HOW TO INCREASE YOUR BUSINESS VALUATION BEFORE YOU SELL
Selling Your Business? You Could be Leaving a Lot of Money on the Table
If you’re selling a small business, knowing what your business is worth is critical. But what do you do if your business valuation is not what you expected?
Once the numbers have been crunched properly, many business owners find their market valuation is less than they’d imagined. If that’s the case, certain steps can be taken to boost your business’ appeal before placing it on the market.
Your business may represent the culmination of your life’s work and is usually your primary source of income and wealth. You’ve sacrificed blood, sweat, tears, life savings & years building your business. It would be fair to say you want top dollar for all of your hard work and effort.
A common question is, “How do I sell my business?” A better question should be, “How do I increase the value of my business?”
Why? Because building a solid exit strategy can take several years. If you are a business owner, who want to cash out for maximum value, you should ideally start planning for sale 3-5 years before you wish to exit.
Before we discuss how to increase your business value, let’s cover the basics of a business valuation.
What’s a business valuation?
A business valuation assesses the economic value of your business. It’s basically an independent appraisal of what your business is worth now and how much you could potentially sell it for.
Generally, the valuation process analyses all aspects of the business, including the company’s management structure, financial situation, future earnings, uniqueness, sustainability, vulnerabilities, and the market value of its business assets.
Why business valuation is important
How do you place a price for the time and effort you’ve sacrificed making your successful business?
Because of your emotional attachment to this, it can be difficult to objectively assess how much your business is really worth. Your idea is often very different to a fair market price.
This is where a business valuation calculation, ideally handled by an independent third-party expert, plays a role in determining your business value.
After a valuation, you should have a good understanding of the potential liabilities and opportunities that you may not have been aware of. This information provides you with insightful knowledge to make educated decisions to improve the value of your business before you sell.
Common business valuation methods?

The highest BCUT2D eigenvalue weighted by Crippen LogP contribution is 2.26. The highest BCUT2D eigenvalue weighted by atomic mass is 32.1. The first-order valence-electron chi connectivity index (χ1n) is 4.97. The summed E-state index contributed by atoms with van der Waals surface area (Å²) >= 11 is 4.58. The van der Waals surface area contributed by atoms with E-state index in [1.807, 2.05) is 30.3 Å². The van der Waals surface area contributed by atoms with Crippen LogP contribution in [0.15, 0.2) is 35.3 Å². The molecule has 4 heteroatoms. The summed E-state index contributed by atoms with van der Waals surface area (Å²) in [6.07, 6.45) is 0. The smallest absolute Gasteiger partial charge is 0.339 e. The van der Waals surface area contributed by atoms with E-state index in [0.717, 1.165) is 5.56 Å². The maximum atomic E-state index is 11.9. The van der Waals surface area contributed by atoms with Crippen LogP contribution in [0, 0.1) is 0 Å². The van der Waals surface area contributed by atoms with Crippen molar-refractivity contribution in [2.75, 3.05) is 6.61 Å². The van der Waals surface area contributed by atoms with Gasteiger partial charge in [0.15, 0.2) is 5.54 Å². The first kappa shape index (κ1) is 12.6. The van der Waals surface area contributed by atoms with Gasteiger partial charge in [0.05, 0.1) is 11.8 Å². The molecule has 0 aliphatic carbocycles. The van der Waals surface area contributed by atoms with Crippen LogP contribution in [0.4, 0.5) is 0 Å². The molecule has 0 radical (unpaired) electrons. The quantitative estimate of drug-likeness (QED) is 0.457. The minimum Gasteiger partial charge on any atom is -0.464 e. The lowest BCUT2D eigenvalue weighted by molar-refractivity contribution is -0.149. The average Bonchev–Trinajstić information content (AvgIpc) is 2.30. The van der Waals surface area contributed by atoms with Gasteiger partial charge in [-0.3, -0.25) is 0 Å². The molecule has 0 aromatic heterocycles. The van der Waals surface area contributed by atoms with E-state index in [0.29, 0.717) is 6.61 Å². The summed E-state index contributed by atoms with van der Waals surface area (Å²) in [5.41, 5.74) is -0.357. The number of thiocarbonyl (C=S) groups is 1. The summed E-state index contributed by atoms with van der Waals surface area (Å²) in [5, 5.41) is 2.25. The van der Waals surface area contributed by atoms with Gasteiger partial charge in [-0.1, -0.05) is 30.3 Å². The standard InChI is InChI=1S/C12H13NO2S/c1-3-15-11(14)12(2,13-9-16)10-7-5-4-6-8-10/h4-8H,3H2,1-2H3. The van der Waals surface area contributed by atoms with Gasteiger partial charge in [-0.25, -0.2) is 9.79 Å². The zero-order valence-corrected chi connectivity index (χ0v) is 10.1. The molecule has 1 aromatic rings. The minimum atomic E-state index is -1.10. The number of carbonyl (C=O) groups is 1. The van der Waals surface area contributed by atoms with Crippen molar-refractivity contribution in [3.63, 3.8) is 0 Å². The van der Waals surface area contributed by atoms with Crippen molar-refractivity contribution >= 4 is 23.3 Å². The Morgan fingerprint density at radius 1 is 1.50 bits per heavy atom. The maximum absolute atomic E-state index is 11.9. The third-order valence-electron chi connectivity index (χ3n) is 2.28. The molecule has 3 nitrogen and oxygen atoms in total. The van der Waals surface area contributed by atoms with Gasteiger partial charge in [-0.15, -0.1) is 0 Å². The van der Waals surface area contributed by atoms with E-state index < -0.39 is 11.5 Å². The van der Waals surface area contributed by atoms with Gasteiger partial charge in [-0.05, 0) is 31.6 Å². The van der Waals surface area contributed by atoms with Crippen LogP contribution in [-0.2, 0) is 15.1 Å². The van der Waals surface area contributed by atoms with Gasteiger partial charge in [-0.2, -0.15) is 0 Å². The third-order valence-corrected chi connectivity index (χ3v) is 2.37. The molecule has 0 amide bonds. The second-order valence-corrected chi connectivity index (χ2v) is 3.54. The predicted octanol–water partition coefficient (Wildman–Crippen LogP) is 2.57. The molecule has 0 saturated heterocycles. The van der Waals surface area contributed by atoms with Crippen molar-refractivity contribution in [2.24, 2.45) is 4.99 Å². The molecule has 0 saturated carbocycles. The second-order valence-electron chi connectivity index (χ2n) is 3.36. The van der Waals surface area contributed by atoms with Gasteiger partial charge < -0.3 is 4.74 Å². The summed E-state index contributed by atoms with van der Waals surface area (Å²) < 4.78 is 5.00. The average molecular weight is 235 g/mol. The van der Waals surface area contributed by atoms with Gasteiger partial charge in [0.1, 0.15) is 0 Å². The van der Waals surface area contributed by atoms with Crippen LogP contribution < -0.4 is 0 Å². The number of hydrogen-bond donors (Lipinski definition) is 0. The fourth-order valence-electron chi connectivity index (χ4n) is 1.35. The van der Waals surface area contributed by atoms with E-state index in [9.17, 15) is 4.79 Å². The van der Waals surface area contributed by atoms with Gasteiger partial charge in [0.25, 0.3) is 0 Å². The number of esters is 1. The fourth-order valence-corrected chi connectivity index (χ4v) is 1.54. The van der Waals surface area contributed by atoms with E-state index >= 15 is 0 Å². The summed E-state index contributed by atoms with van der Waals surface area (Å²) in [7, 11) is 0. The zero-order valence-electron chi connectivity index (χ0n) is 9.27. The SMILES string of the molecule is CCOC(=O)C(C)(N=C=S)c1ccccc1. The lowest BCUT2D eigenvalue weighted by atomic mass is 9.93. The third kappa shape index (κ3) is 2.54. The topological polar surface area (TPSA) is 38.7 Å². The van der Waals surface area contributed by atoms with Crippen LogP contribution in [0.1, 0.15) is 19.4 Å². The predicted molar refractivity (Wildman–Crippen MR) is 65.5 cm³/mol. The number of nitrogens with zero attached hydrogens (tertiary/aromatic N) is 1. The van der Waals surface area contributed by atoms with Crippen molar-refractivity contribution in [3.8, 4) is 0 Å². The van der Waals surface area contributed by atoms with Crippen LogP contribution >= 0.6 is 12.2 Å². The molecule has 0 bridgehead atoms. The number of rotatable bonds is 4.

Choosing the correct valuation method and the right business valuation specialist matters.
Choosing correctly could mean the difference between hundreds of thousands of dollars.
There are several methods used to estimate the potential value of a business. Common approaches to a business valuation generally include a review of financial statements, the demand for the business in the industry and a comparison to similar businesses in your niche.
These business valuation methods used vary among independent evaluators, brokers and accountants.
Profit multiple valuation method
To use the profit multiple valuation method, you need two figures to work with: one is the average net profit for the past three financial years, and the other is an industry-standard multiplier that is commonly applied to businesses in the same industry. We then multiply these two figures to get your business valuation estimate.
The multiplier for small to midsized businesses will generally fall between 1 and 3. For larger‚ more established organisations‚ the multiplier can be 4 or higher.
Multipliers are awarded for many different industry factors. Common examples are cash flow, location, years in business, competition, uniqueness and robustness of concept, profitability, sustainability, future growth opportunities, long term contracts, etc.
Usually, the more dependant the business is on the owner for survival and day to day operations, and the less established the business is‚ the lower the multiplier. The more established and systemised the business is, the bigger the multiplier.
Here is a business valuation estimate formula:
Business Valuation = Net Profit (NP) x Multiplier
$500 000 = $200 000 x 2.5 multiplier
In the example above, if a business’ average net profit for the past 3 years is $200k and the business is awarded a multiplier of 2.5, the valuation estimate would be $500k.
Discounted cash flow method
Discounted Cash Flow (DCF) is a method of estimating what a business is worth today by using projected cash flows. It uses projections of the business future cash flows and then adjusts them to meet current market value. It tells potential buyers how much money they can spend on purchasing the business right now to get the desired return in the future.
The DCF method is often used when a business is expected to have a relatively stable level of margins and growth in the future.
The business asset valuation method
Your business’s assets include tangible assets and intangible assets. This method uses the market value of these assets to determine your business’s worth. This method takes into consideration all the cash, equipment, inventory, real estate, stocks, trademarks, intellectual property and customer relationships to calculate the asset valuation for your business.
This valuation method is commonly used by businesses that are liquidating.
How to increase your business valuation?
1 – Give yourself plenty of time